REVIEW: Life As We Know It Features Cute Baby, Un-cute Grown-ups

Movieline Score: 6

A poorly conceived blind date is what brings Holly (Katherine Heigl) and Messer (Josh Duhamel) together, and an equally unsatisfying date movie plays out the weird wish-fulfilling story of couplehood and compromise that follows. Holly's friend Alison (Christina Hendricks, whose otherworldly hotness will not be tamed by an overlit chick flick) and her soon-to-be husband Peter (Hayes MacArthur) decide that a date with Messer will at least get Holly back onto the field (she was turfed by her boyfriend of three years, we find out later), but the duo don't make it out of the driveway. The clichés that they manifest happen to clash (kind of hard to get on a motorcycle in a narrow power dress; kind of assy to set up the end of your night with another woman while the first one is sitting beside you) and the date tanks. Or that's what the script says; the scene is unconvincing, and there's a lot more where that came from.

It seems I haven't mentioned the title yet, possibly because I keep forgetting it. My seventh check of the press notes reminds me it's Life As We Know It, a title whose aphoristic vacuity actually suits the film just fine. Although the premise is dark -- Alison and Peter get one montage to establish the glossy, four-poster perfection of their life together, their marriage, and the birth of their daughter before they bite the dust -- the film dispenses with it quickly. Director Greg Berlanti and writers Ian Deitchman and Kristin Robinson use it as a starting point for the same old ends: Girl wants commitment and baby, womanizing man-boy likes his life just the way it is (or does he?); by hook, crook, or giant cupcake, order must be restored.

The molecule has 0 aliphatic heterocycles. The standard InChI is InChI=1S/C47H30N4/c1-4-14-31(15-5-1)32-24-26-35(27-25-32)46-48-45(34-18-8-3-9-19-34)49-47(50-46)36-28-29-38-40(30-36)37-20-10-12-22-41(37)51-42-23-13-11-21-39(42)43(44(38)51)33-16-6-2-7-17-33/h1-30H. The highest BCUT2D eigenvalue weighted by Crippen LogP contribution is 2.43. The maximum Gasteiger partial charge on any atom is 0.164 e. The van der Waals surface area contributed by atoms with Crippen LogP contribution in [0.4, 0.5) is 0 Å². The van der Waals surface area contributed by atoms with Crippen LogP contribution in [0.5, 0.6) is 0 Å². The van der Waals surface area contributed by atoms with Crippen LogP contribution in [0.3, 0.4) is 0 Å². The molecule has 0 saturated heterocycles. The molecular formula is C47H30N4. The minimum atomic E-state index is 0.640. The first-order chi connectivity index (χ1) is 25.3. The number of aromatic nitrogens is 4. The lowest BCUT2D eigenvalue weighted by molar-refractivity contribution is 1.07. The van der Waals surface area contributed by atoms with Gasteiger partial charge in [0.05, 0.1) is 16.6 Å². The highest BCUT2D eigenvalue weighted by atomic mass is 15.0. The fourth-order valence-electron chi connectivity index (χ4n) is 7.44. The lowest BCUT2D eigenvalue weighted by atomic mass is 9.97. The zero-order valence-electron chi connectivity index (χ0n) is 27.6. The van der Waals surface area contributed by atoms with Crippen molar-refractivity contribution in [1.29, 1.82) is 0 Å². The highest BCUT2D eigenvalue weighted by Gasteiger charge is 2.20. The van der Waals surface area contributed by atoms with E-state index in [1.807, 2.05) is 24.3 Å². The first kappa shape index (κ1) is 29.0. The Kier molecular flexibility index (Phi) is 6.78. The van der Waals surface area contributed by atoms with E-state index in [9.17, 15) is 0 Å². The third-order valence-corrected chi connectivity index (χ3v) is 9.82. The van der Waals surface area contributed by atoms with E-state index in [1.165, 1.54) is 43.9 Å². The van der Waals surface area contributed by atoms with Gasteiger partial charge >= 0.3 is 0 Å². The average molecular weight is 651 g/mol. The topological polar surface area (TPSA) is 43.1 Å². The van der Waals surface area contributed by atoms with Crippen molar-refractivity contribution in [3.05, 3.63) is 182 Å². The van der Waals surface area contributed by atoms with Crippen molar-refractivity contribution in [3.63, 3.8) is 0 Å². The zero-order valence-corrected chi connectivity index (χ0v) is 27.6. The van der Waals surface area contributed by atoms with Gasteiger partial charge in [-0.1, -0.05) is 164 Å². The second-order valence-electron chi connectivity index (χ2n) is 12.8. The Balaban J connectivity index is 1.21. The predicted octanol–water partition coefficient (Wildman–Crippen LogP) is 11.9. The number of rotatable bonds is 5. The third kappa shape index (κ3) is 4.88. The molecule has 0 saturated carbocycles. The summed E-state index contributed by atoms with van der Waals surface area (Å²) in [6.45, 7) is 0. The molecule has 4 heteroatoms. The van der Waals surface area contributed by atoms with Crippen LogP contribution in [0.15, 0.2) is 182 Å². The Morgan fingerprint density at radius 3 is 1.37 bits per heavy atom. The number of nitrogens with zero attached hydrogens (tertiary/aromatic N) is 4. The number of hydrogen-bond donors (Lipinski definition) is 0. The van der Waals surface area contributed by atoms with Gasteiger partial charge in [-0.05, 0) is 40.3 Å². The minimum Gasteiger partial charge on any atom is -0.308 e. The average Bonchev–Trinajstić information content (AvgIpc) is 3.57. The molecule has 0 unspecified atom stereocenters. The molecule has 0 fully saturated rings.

Holly's a baker, Messer works in a sports broadcasting control room; she has plans to expand her business, he has plans for tonight. When their friends die and they realize that they have been named as legal guardians for the now one-year-old Sophie (an absurdly sweet baby girl played by triplets Alexis, Brynn, and Brooke Clagett), career and commitment panic ensues ("You could have just left me your pearls or your YSL clutch," Holly mutters) and Messer wants to bolt. The film is on his side, and surrounds the central duo with dead-eyed husbands and virago wives; the pathetic stay single, but only punks get married.

There is a callow, weak-kneed quality lurking beneath Duhamel's lanky, snub-nosed likability, and he gets at it here, although the script gives both actors little to work with outside of gender insults (he's a pig; she's bitter) and sight gags involving baby evacuations. More fun is the running gag made of Messer's popularity with the locals (including Melissa McCarthy in another queasy, big mama role): Married and straight couples alike monitor the comings and goings of the neighborhood ingénue.

It's a cheap but reasonably amusing choice, at least until you put it in the context of the film's garbled attitude toward its heroine. "It was easier for you," Messer says during one of the final blow-outs. "You wanted the life they had." That line marks the end of the script's attenuated emotional through-line: it's also an articulation of the presumption made throughout that the death of your best friend and the sudden responsibility for her baby is just easier if you're a woman who obviously wanted everything she had in the first place. We never get close enough to Holly to get a sense of what she wants or wanted. Equally uninspired is Messer's interest in Holly spiking only when she begins dating a hot pediatrician (Josh Lucas). He need only make that interest known for her to capitulate: In addition to a giant house and a baby, what Holly apparently wanted all along was an STD in a baseball hat. Despite these two actors' decent -- and occasionally very charming -- performances the film stacks the odds of the audience caring about Heigl and Duhamel against a narrative vacuum that favors eye candy and cheap effect over emotional logic. Check out that baby, though. Cute stuff.



Comments

Post a Comment

Fill in your details below or click an icon to log in:

WordPress.com Logo

You are commenting using your WordPress.com account. Log Out / Change )

Twitter picture

You are commenting using your Twitter account. Log Out / Change )

Facebook photo

You are commenting using your Facebook account. Log Out / Change )

Google+ photo

You are commenting using your Google+ account. Log Out / Change )

Connecting to %s